The courses form part of the FVU/ OBU courses, where librarians shape and carry out the instruction together with the teachers involved in the courses. The courses consist of a mixture of presentations and exercises. Form and content are evaluated currently by both participants, instructors and an external knowledge centre, with a view to adjusting methods and material. A log book is for example prepared after each course has finished, in which the abilities and wishes of the participants are described. Up till now the courses have had a positive effect, even though there have been differences in terms of age and the degree of reading handicap and IT-skills. It has been quite apparent that personal contact and the possibility of meeting the digital challenges together with an instructor have made for greater familiarity with the use of public self-service.
Apart from the targeted courses in digital self-service the project provides a number of workshops, where players from various knowledge centres talk about i.a. turning theory into practice and about the project’s social and professional perspectives. This inter-disciplinary collaboration between the libraries and other institutions creates a fruitful forum with room for both exchange and development of experiences and knowledge.
The aim of the project is to provide reading impaired citizens with the necessary tools for manoeuvring in the public digital fora. Many self-service solutions are produced on the assumption that everybody can read and write on an equal footing. As public output more and more is taking place in written form of the net, it is important to have focus on the target group so that no one is left behind.
Today the library is more than just books. Not least is it a cultural forum, but also a knowledge and learning centre. It has therefore been an obvious task for the libraries to take some responsibility for helping people with reading problems. By arranging courses in digital self-service the library helps citizens to become self-reliant and in the final analysis gives them democratic influence. Seen in a large perspective, the project also aims to pave the way for the preparation of a national learning strategy through inter-disciplinary knowledge exchange. In other words the aim is for the project to result in a workable course pro-gramme for further distribution.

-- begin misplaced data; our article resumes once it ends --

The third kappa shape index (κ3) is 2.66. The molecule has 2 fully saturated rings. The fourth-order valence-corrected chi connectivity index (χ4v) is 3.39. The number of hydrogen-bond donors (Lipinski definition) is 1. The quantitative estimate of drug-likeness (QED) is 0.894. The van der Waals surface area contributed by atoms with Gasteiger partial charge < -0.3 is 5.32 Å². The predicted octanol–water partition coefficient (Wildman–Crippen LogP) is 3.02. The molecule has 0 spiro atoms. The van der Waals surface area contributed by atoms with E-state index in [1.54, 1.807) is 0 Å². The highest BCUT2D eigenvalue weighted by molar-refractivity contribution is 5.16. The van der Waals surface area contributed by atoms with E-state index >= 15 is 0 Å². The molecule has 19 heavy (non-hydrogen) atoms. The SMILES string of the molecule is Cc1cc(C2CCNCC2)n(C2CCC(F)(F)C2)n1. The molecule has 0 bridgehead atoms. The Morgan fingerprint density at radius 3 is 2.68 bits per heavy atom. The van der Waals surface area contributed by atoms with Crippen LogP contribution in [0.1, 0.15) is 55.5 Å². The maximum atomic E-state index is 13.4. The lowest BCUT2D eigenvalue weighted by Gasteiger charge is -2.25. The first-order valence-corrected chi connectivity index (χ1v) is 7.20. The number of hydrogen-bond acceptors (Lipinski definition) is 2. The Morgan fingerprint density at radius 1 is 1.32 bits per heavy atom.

Citizen and library user
Moreover, there is a desire to give the reading impaired an inkling of what the library has to offer. Experience shows that very few citizens with reading difficulties use the library and are aware that help is to be found there. The courses provide greater knowledge about what the library is, can and does, which in the final end encourages the target group to use it. In the final phase of the project the parties involved will acquire experience and knowledge for the preparation of future courses and partnerships. The concrete data will be included in a final evaluation conducted by National Knowledge for Reading.
Digital road to future prosperity – also negotiable for dysfunctional readers is a project that addresses a highly topical problem, which does not only affect the individual citizen, but our society as a whole. We are standing on the brink of a new digital era, where boundaries are constantly being moved. It is vital that everyone is included, and that the digital reality facilitates and simplifies everyday life instead of complicating it. The project is instrumental in paving the way towards this and making it negotiable for everybody.